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Recovering Threatened and Endangered Species Report to Congress 2021–2022

December 21, 2023

This report summarizes efforts to recover all domestic species under NOAA Fisheries’ jurisdiction. It highlights progress made towards recovery of endangered species identified in the Species in the Spotlight initiative.

NOAA Fisheries has released the Recovering Threatened and Endangered Species Report to Congress. It summarizes our’ efforts to recover all transnational and domestic species under our jurisdiction from October 1, 2020 through September 30, 2022. This report summarizes the status of each species that has or will have a recovery plan, the status of the recovery plan, and the completion date for the last 5-year review.

We are adding the endangered Rice’s whale to the Species in the Spotlight initiative. We listed the Rice’s whale, previously known as the Gulf of Mexico Bryde’s whale, as an endangered species under the Endangered Species Act in 2019. This will bring greater attention to the species and marshal resources to save this highly at risk species.

Species in the Spotlight Conservation Efforts

The report also highlights recovery progress for species identified in the Species in the Spotlight initiative, a strategic approach to endangered species conservation. It focuses agency resources on species for which immediate, targeted efforts can be taken to stabilize their populations and prevent extinction.

Our 2023 Partners in the Spotlight have made a profound difference for the Species in the Spotlight and deserve special recognition for their exceptional conservation efforts.

Status of Recovery Plans

During the 2 years covered in this report, we managed 99 domestic (including some transnational) and 66 foreign species, including:

  • Salmon
  • Sturgeon
  • Sawfish
  • Sharks
  • Rays
  • Mollusks
  • Sea turtles
  • Corals
  • Marine mammals

In this report, we address 99 transnational and domestic species for which a recovery plan has or will be developed. Of these species, 58 had final recovery plans and 35 had plans in development. We have not started recovery plans for six species.

The status of these 99 species was:

  • 23 were stabilized or increasing
  • 13 were declining
  • 22 were mixed, with their status varying by population location.
  • 41 were unknown, because we lacked sufficient trend data to make a determination

We delisted two species based on new information indicating they do not meet the definition of a species under the Act and do not qualify for listing:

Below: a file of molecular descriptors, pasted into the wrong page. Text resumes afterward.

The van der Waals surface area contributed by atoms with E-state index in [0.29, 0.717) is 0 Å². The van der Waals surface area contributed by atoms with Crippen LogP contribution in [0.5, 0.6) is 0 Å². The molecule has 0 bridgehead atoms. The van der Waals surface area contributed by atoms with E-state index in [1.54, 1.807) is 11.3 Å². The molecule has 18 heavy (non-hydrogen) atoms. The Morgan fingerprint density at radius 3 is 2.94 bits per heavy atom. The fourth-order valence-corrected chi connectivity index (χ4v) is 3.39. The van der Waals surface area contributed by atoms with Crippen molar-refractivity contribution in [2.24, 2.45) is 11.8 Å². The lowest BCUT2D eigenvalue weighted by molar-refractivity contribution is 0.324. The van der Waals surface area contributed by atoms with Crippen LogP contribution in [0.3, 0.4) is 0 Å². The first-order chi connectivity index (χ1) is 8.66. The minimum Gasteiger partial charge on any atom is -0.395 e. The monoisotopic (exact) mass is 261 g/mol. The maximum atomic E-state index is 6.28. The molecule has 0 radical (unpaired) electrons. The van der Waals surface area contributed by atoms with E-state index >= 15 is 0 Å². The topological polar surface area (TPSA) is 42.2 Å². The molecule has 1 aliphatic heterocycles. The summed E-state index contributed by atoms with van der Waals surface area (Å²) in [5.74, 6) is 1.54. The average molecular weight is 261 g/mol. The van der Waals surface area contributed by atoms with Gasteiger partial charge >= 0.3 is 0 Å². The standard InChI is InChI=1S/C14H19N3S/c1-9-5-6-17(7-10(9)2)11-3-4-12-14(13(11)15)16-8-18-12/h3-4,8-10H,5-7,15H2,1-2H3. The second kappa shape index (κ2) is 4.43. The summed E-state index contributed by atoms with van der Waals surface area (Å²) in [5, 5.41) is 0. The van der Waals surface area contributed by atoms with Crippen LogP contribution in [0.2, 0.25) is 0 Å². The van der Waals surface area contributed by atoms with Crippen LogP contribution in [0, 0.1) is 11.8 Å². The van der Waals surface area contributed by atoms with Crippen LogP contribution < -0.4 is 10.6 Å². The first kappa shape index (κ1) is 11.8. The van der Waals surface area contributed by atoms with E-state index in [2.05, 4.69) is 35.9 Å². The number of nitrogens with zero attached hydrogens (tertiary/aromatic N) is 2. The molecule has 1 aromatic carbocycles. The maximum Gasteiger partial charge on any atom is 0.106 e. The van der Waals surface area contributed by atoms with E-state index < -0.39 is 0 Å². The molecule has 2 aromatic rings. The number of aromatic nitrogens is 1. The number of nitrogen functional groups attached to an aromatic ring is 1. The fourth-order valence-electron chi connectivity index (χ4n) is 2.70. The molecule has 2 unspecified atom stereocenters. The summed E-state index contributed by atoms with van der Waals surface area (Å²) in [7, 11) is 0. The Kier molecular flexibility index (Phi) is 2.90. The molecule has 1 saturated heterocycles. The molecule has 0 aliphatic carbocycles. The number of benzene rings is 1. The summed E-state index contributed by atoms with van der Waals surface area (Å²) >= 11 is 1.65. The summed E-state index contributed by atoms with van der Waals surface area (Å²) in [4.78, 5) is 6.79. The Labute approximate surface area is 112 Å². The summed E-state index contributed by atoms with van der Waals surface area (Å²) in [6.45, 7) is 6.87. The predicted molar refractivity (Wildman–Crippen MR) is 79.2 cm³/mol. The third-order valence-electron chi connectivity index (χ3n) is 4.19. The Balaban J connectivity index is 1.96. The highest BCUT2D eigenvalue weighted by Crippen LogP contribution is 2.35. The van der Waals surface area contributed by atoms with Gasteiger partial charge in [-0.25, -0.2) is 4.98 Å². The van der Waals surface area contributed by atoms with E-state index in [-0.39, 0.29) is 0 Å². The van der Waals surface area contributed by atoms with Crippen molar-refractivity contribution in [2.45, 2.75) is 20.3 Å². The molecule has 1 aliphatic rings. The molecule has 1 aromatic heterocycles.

Read the biennial report (PDF, 78 pages)

Recovery of Species

Recovery is the process of restoring species listed under the Endangered Species Act to the point that they no longer require ESA protections. A recovery plan serves as a road map for species recovery—it lays out where to go and how to get there. Without a plan to organize, coordinate, and prioritize recovery actions, these efforts may be inefficient, ineffective, or misdirected. Recovery plans are guidance documents—they are not regulatory. The Act clearly envisions them as the central organizing tool guiding each species’ progress toward recovery.

Learn more about the recovery of species under the ESA

Find recovery plans

Partnerships for Recovery

Recovering threatened and endangered species is a complex and challenging process, but one that offers long-term benefits to the health of our environment and communities.

Recovery actions may require one or more of the following:

  • Restoring or preserving habitat
  • Minimizing or offsetting the effects of actions that harm species
  • Enhancing population numbers

They also provide communities with healthier ecosystems, cleaner water, and greater opportunities for recreation.

Many partners fund and implement the recovery actions discussed in this report. Partnerships with a variety of stakeholders are critical to achieving species recovery goals. Our partners in these efforts include:

  • Private citizens
  • Federal, state, and local agencies and tribes
  • Interested organizations

NOAA Programs Funding Recovery Actions

Projects funded through these programs often address priority actions identified in recovery plans. They make important contributions to the recovery of listed species.

Species Recovery Grants to States Program

This program provides grant funding to partnering state agencies to support management, outreach, research, and monitoring projects that have direct conservation benefits for listed species.

Species Recovery Grants to Tribes Program

This program supports tribally-led recovery efforts that directly benefit listed species.

Pacific Coastal Salmon Recovery Fund

The fund recovers, restores, and conserves Pacific salmon and steelhead populations and their habitats.

Previous Reports to Congress